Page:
Felix Baumgartner’s record-breaking supersonic jump was an amazing feat of human endeavour. But getting Felix to break the speed of sound caused Red Bull Stratos technical project director Art Thompson some engineering headaches. Here’s how he solved them.
Engadget has been chatting to Thompson about the technical problems faced in getting Felix up in to the stratosphere and then back down in one piece. You can read their full interview for all the details, but here are a few choice snippets about the problems he had to solve.
Custom circuit breakers
“One of the things early on that surprised me was that we assumed space programs in the past had resolved issues with circuit breakers at high altitude, or vacuum conditions. In a vacuum, a conventional circuit breaker — which measures heat across a load — doesn’t work, because there, there’s less or no atmosphere there to draw the heat off. We soon realised, with other space craft, they don’t need to worry about this because they always stay pressurised to 11.5 PSI. When you slide that door open, all of the electronics are exposed to the near-vacuum, so we had to develop a solid-state breaker that was monitoring actual loads across that circuit… In that development, we created circuit breakers that we could remotely operate from the ground.”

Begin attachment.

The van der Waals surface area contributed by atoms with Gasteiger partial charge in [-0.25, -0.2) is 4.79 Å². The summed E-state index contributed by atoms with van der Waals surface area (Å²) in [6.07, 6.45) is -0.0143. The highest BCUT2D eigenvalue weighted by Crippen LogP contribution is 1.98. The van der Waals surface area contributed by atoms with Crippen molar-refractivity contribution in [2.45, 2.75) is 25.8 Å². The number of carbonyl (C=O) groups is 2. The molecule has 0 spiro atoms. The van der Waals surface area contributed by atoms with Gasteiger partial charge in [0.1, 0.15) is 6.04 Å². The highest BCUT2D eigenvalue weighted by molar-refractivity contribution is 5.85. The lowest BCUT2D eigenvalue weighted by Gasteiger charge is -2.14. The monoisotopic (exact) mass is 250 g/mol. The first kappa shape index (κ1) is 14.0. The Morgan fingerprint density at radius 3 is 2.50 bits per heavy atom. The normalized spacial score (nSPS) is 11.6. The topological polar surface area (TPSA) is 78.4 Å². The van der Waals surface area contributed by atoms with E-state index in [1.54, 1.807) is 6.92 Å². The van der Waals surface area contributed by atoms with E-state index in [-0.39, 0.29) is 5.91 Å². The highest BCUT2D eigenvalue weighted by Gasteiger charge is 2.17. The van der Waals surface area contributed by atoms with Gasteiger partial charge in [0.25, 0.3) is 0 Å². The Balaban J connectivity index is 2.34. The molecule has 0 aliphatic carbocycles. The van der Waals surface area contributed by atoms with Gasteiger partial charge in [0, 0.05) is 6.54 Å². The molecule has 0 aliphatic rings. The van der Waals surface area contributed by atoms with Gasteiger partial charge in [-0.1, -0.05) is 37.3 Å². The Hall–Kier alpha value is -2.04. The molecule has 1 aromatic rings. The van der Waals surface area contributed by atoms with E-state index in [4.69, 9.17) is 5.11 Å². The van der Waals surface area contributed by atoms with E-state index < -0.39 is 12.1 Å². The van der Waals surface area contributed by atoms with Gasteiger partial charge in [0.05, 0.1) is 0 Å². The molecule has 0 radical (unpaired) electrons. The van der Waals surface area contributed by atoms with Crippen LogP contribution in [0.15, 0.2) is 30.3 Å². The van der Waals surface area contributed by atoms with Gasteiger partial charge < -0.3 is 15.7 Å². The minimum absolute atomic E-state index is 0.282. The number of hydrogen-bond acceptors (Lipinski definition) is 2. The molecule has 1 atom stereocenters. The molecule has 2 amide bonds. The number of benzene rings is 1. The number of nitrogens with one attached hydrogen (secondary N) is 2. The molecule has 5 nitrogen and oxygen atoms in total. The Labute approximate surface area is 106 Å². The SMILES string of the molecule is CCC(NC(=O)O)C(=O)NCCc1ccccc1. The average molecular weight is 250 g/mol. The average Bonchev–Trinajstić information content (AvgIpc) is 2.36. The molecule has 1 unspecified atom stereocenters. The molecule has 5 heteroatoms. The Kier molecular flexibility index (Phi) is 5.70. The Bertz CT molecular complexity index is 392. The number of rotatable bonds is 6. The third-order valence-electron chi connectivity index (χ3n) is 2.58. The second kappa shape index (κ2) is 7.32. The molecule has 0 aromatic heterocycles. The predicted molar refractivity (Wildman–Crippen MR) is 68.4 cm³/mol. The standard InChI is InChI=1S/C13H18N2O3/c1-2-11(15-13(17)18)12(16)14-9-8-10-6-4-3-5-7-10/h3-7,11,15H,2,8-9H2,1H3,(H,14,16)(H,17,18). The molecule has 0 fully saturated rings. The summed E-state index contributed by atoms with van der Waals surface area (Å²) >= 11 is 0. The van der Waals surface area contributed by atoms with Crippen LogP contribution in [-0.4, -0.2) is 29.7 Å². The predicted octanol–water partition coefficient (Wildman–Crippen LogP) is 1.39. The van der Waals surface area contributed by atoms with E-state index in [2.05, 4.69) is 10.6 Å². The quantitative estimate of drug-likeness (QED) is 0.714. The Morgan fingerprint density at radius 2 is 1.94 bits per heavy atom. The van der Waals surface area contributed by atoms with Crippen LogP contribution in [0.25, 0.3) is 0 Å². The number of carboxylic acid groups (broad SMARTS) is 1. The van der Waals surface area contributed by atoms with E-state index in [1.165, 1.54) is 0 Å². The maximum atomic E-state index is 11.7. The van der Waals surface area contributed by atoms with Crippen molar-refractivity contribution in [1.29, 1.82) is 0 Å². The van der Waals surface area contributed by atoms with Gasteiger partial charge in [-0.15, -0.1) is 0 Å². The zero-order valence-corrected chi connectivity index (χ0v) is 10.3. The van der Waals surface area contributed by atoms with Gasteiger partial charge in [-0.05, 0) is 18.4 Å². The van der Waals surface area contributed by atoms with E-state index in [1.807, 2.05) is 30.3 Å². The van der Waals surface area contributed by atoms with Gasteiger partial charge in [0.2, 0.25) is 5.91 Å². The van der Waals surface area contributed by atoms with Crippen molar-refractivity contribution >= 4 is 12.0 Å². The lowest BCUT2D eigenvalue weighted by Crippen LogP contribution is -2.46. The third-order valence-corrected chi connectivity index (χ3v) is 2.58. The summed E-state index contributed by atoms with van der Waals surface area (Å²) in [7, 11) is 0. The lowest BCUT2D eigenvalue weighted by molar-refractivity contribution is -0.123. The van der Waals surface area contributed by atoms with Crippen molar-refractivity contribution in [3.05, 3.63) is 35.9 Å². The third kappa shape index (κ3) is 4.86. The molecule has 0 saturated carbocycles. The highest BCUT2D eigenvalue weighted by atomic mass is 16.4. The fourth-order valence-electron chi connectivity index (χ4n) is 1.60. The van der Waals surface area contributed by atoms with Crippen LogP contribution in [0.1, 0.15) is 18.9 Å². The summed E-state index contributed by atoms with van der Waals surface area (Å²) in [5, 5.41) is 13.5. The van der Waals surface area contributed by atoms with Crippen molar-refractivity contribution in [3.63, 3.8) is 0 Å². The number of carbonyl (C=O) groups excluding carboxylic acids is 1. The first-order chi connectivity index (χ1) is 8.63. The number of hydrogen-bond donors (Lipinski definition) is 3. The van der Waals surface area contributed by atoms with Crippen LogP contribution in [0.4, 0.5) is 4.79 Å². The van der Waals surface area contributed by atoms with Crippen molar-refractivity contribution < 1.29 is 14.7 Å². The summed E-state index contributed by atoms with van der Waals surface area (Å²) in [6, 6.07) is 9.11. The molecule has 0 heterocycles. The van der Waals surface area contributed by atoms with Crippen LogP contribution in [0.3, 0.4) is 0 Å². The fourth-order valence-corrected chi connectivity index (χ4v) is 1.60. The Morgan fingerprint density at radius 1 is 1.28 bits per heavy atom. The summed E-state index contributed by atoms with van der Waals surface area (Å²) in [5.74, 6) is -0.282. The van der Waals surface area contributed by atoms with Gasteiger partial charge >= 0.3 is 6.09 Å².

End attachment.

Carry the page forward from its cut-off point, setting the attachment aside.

“There were some concerns once we managed to get the balloon launched… We knew that there was the potential for wind shear up around 45,000 – 50,000 feet, somewhere around there. If some wind shear would cross with another section a few hundred, or a thousand feet above it, you can end up in a condition where it’ll actually cut like a knife, and slice the top of the balloon right off. Fortunately, during our flight, that condition stabilised, and we ended up with a situation where all the winds were going in the same direction, all heading east. That wind was travelling at 120 miles an hour, so we ended up with Felix in the capsule under this 30-million-cubic-foot balloon flying at 125 miles an hour to the east, which is amazing to think about, because at that altitude, it’s the equivalent of about a 50-story building.”
“What I love about the photography is that combined with the scientific data… and combining the biomedical data that’s monitoring his heart rate, breathing, skin temperature and the forces of his body, etc. Combining that with the high-resolution video gives us a scientific tool that’s amazing. I can look in real-time at Felix, and all his body positioning, and understand what he’s going through physically. What forces are going through his body when he goes into the speed of sound, when he’s exiting, when he goes into flat spin — all the way down to when he steps on the ground We’re going to take this data and process it over the next several months.”
Image from Sage Cheshire